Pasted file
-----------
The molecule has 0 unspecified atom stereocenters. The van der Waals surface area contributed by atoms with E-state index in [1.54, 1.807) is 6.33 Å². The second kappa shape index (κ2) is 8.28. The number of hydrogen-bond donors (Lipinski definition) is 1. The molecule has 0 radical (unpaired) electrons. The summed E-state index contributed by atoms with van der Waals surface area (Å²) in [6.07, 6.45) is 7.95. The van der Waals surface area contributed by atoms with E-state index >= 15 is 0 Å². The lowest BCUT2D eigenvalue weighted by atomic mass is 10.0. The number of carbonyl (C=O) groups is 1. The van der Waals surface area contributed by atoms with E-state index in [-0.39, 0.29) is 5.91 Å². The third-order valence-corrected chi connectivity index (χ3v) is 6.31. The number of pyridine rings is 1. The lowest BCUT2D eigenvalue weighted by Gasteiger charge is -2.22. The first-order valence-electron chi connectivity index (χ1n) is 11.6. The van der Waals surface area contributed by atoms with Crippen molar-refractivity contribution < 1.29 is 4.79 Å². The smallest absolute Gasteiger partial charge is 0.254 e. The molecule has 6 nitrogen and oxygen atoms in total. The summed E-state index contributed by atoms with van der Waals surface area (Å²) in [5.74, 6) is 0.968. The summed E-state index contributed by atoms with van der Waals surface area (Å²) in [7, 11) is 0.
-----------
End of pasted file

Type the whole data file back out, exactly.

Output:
The molecule has 0 unspecified atom stereocenters. The van der Waals surface area contributed by atoms with E-state index in [1.54, 1.807) is 6.33 Å². The second kappa shape index (κ2) is 8.28. The number of hydrogen-bond donors (Lipinski definition) is 1. The molecule has 0 radical (unpaired) electrons. The summed E-state index contributed by atoms with van der Waals surface area (Å²) in [6.07, 6.45) is 7.95. The van der Waals surface area contributed by atoms with E-state index >= 15 is 0 Å². The lowest BCUT2D eigenvalue weighted by atomic mass is 10.0. The number of carbonyl (C=O) groups is 1. The van der Waals surface area contributed by atoms with E-state index in [-0.39, 0.29) is 5.91 Å². The third-order valence-corrected chi connectivity index (χ3v) is 6.31. The number of pyridine rings is 1. The lowest BCUT2D eigenvalue weighted by Gasteiger charge is -2.22. The first-order valence-electron chi connectivity index (χ1n) is 11.6. The van der Waals surface area contributed by atoms with Crippen molar-refractivity contribution < 1.29 is 4.79 Å². The smallest absolute Gasteiger partial charge is 0.254 e. The molecule has 6 nitrogen and oxygen atoms in total. The summed E-state index contributed by atoms with van der Waals surface area (Å²) in [5.74, 6) is 0.968. The summed E-state index contributed by atoms with van der Waals surface area (Å²) in [7, 11) is 0.